The circulation and water masses in the Gulf of the Farallones
Steger, John M.
Schwing, Franklin B.
Collins, Curtis A.
Rosenfeld, Leslie K.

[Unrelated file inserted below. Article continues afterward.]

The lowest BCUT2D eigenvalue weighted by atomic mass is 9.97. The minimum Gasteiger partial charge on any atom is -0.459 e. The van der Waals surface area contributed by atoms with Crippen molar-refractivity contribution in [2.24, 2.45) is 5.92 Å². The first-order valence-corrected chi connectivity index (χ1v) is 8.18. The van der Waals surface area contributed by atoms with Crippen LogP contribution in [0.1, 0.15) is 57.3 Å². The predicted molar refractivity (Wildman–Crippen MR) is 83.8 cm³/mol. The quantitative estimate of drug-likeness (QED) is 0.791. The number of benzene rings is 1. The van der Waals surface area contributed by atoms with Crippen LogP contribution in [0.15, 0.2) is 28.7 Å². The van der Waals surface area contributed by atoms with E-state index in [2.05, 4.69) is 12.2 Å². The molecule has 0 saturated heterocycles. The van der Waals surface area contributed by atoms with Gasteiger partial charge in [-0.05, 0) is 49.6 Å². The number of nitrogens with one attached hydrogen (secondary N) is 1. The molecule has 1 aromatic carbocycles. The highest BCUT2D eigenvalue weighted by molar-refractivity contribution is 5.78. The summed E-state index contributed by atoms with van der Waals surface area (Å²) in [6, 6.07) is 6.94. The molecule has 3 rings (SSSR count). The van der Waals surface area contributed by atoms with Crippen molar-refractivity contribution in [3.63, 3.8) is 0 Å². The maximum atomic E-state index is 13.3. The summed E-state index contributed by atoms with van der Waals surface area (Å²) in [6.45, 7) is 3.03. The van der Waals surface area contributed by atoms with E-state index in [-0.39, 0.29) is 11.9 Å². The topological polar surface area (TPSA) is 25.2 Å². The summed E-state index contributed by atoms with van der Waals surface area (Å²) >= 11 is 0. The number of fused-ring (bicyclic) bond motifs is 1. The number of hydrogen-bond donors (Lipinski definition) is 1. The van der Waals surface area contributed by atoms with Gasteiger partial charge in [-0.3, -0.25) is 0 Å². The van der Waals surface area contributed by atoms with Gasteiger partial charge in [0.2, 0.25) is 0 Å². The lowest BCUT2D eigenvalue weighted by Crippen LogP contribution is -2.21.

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Six ADCP and CTD ship surveys of the continental shelf and slope in the vicinity of the Gulf of the Farallones, CA, were conducted in 1990}1992. ADCP data provide much more detail on the structure of the currents over the slope and shelf in the Gulf and reveal a persistent, largely barotropic poleward #ow with a complex mesoscale #ow "eld superimposed. The directly measured currents are not well represented by the geostrophic velocity "elds derived from hydrographic casts. Important upper-ocean circulation features include: a Slope Countercurrent (SCC), variable shelf circulation, and submesoscale eddy-like features. The SCC was present in all seasons and is believed due to a strong year-round positive wind-stress curl enhanced by Point Reyes. Its #ow was poleward throughout the upper 300 m, and often surface intensi"ed. Poleward transport in the upper 400 m was 1}3 Sv, much greater than previous geostrophic estimates for the California Current System constrained to a 500 dbar reference level. The shelf circulation was much more variable than the SCC and generally exhibited a pattern consistent with classic Ekman dynamics, responding to synoptic wind forcing. Submesoscale vortices, or eddies, often dominated the general #ow "eld. These eddies are thought to be generated by the frictional torque associated with current}topography interactions. Their centers typically have a distinct water type associated with either the SCC or the southward-#owing California Current. Higher spiciness anomalies, representing a higher percentage of Paci"c Equatorial Water (PEW), were typically found in the core of the SCC or within anticyclonic eddies. Lower (bland) spiciness anomalies, characteristic of a higher percentage of Paci"c Subarctic Water (PSAW), were associated with cyclonic eddies. While these circulation features were largely barotropic, the #ow also adjusted baroclinically to changes in the density "eld, as di!erent water types were advected by the general #ow "eld or by mesoscale instabilities in the large-scale boundary currents as they interacted with topography. Despite a seasonal cycle in regional wind and ocean temperature time series, there is no obvious seasonal pattern in the circulation. Most of the temporal variability in the current appears to be due to synoptic and interannual variations in atmospheric forcing. Because of the very dynamic three-dimensional nature of the regional circulation, the Gulf of the Farallones is likely to be a center for active mixing and exchange between the coastal and California Current waters, relative to most US west coast locales.
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